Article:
- A new species of aquatic snake has been discovered in the Western Ghats. It is endemic to India.
- The snake prefers to live in fresh water streams.
- Juveniles and adults have different coloration.
- The snake was earlier mistaken to be Olive forest snake but was correctly identified after DNA testing to be a new species.
A new species of burrowing aquatic snake has been discovered in the northern part of the Western Ghats. The Aquatic Rhabdops species named Rhabdops aquaticus, was discovered after eight long years of research and is endemic to India found in Maharashtra, Goa and northern Karnataka. It was earlier mistaken to be an Olive forest snake.
The discovery is the result of a collaborative effort of scientists from National Centre for Biological Sciences (NCBS) in Bangalore, Natural History Museum (NHM) in London, Centre for Ecological Science (CES), Indian Institute of Science in Bangalore, Indian Herpetological Society (IHS) in Pune, Wildlife Institute of India (WII) in Dehradun, Kerala Forest Research Institute (KFRI) in Peechi and College of Veterinary Science (CVS) in Pookode.
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Varad Giri, a researcher from NCBS who played a major role in the discovery said, “We have named this new species after its aquatic nature as the adults are mostly associated with fresh water streams in the forest and young ones are mostly seen in water logged conditions, mostly on rocky plateaus.”
This species is nocturnal, chiefly aquatic and seen foraging underwater. The young ones and adults are different in colour. This colour variation with growth may be due to their preference of habitat.
This species is presently known to live in a few locations. In Maharashtra, it was seen in the Koyna region, the Chandoli National Park, between Kolhapur and Sangli districts, Baraki in Kohlapur district and Amboli in Sindhudurg. In north Karnataka, it was identified from Castle Rock in Uttar Kannada and some areas in Goa. In Maharashtra, it is spotted in plateaus where water logging occurs. The largest known specimen is 950mm in length. It is non-venomous.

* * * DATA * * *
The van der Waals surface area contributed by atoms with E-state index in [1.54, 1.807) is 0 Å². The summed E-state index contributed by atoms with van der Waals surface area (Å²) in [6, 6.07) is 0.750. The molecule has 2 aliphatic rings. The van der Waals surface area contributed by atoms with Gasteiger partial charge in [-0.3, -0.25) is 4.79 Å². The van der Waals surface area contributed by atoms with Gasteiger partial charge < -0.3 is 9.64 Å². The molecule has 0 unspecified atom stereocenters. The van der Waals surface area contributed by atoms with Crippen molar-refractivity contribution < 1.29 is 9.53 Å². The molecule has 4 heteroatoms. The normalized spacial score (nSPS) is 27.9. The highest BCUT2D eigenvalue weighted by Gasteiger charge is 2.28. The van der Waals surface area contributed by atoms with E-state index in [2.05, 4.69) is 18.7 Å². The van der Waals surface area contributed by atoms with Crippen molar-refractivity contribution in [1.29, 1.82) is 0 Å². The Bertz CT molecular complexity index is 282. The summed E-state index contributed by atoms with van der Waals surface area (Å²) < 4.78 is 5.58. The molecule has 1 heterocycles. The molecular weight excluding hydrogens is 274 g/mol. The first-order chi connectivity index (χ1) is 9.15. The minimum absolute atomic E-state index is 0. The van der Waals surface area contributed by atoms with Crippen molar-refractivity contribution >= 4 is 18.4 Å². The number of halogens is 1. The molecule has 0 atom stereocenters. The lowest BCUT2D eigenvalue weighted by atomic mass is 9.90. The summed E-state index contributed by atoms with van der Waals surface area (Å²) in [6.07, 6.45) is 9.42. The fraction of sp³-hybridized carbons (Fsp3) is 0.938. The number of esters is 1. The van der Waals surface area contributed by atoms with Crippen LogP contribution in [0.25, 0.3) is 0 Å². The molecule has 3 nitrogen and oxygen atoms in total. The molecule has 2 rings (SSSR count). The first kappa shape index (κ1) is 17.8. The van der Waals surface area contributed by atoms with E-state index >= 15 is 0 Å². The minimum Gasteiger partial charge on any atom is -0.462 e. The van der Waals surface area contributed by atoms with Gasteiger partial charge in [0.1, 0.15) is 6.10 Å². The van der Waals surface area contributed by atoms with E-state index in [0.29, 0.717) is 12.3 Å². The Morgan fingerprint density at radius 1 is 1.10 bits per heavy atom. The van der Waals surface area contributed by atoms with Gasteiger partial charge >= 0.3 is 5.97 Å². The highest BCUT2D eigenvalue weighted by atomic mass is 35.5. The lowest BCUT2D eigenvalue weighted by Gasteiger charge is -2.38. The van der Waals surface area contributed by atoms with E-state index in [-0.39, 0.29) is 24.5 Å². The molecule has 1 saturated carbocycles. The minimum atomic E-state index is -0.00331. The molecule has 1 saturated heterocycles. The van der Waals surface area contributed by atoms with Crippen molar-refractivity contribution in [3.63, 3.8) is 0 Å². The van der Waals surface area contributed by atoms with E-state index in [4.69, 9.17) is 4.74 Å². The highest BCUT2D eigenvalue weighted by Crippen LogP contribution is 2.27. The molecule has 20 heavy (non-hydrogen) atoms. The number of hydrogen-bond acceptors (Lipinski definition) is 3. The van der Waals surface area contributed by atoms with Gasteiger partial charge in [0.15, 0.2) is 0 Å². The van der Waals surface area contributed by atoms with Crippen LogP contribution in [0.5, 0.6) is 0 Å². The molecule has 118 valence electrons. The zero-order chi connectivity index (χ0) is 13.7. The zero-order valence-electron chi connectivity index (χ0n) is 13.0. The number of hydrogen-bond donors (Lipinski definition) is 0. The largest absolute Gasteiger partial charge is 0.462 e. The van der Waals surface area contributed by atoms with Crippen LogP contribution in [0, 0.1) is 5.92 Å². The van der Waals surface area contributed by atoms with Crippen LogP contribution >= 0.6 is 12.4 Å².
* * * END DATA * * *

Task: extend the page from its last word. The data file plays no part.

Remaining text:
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Earlier the species was considered as Olive Forest Snake owing to its similarities with it in characteristics and distribution. However, the aquatic nature of this species and the detailed study of the DNA and morphology of the both the specimens (the historical (Olive Forest Snake) and the new ones from various locations in the Western Ghats) helped the scientists arrive at the conclusion that this was a new species altogether. The Olive Forest Snake discovered in 1863 in Wayanad district of Kerala is seen in the two states of Kerala and Tamil Nadu.
The findings of the research team and their detailed study confirmed the distinctiveness of the species and the results were submitted to a scientific journal Zootaxa published recently.
Significance of the discovery
Dr. Varad Giri says that the discovery is important in establishing the diversity of species found in the northern Western Ghats, which is slowly getting destroyed due to developmental activities. The discovery of this species has once again brought the focus on the need to conserve the natural habitat of the Ghats consisting of rocky plateaus and forest streams.
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Yet another outcome of the discovery is the need to reassessment for IUCN criteria. Further studies need to be done to identify their exact population but initial evaluation found 40 individuals in one location.
“There is good distribution of these species, especially in Maharashtra. So far the International Union for Conservation of Nature (IUCN) had identified the Olive Forest Snake all along the Western Ghats. What we found is the distribution of snake species is different in the northern and southern parts of the Western Ghats and there is a need of reassessment for IUCN criteria for this new species,” said Dr. Giri.